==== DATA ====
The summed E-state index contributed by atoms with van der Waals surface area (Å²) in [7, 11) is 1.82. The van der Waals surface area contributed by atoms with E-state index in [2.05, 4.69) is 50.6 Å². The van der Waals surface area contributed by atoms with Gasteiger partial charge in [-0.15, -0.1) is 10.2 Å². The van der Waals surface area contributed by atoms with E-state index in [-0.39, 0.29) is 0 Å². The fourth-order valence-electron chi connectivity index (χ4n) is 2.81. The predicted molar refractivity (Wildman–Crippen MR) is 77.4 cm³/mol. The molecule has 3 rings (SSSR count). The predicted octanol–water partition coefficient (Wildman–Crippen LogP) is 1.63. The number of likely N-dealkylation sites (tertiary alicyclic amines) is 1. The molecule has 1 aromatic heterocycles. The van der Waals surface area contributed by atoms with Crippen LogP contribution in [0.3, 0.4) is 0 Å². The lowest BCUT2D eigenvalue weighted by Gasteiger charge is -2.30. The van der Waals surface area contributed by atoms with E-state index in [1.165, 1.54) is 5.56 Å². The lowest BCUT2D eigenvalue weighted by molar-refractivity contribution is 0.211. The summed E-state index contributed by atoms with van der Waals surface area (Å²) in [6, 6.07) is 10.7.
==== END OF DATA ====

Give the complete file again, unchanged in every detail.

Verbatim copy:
The summed E-state index contributed by atoms with van der Waals surface area (Å²) in [7, 11) is 1.82. The van der Waals surface area contributed by atoms with E-state index in [2.05, 4.69) is 50.6 Å². The van der Waals surface area contributed by atoms with Gasteiger partial charge in [-0.15, -0.1) is 10.2 Å². The van der Waals surface area contributed by atoms with E-state index in [-0.39, 0.29) is 0 Å². The fourth-order valence-electron chi connectivity index (χ4n) is 2.81. The predicted molar refractivity (Wildman–Crippen MR) is 77.4 cm³/mol. The molecule has 3 rings (SSSR count). The predicted octanol–water partition coefficient (Wildman–Crippen LogP) is 1.63. The number of likely N-dealkylation sites (tertiary alicyclic amines) is 1. The molecule has 1 aromatic heterocycles. The van der Waals surface area contributed by atoms with Crippen LogP contribution in [0.3, 0.4) is 0 Å². The lowest BCUT2D eigenvalue weighted by Gasteiger charge is -2.30. The van der Waals surface area contributed by atoms with E-state index in [1.165, 1.54) is 5.56 Å². The lowest BCUT2D eigenvalue weighted by molar-refractivity contribution is 0.211. The summed E-state index contributed by atoms with van der Waals surface area (Å²) in [6, 6.07) is 10.7.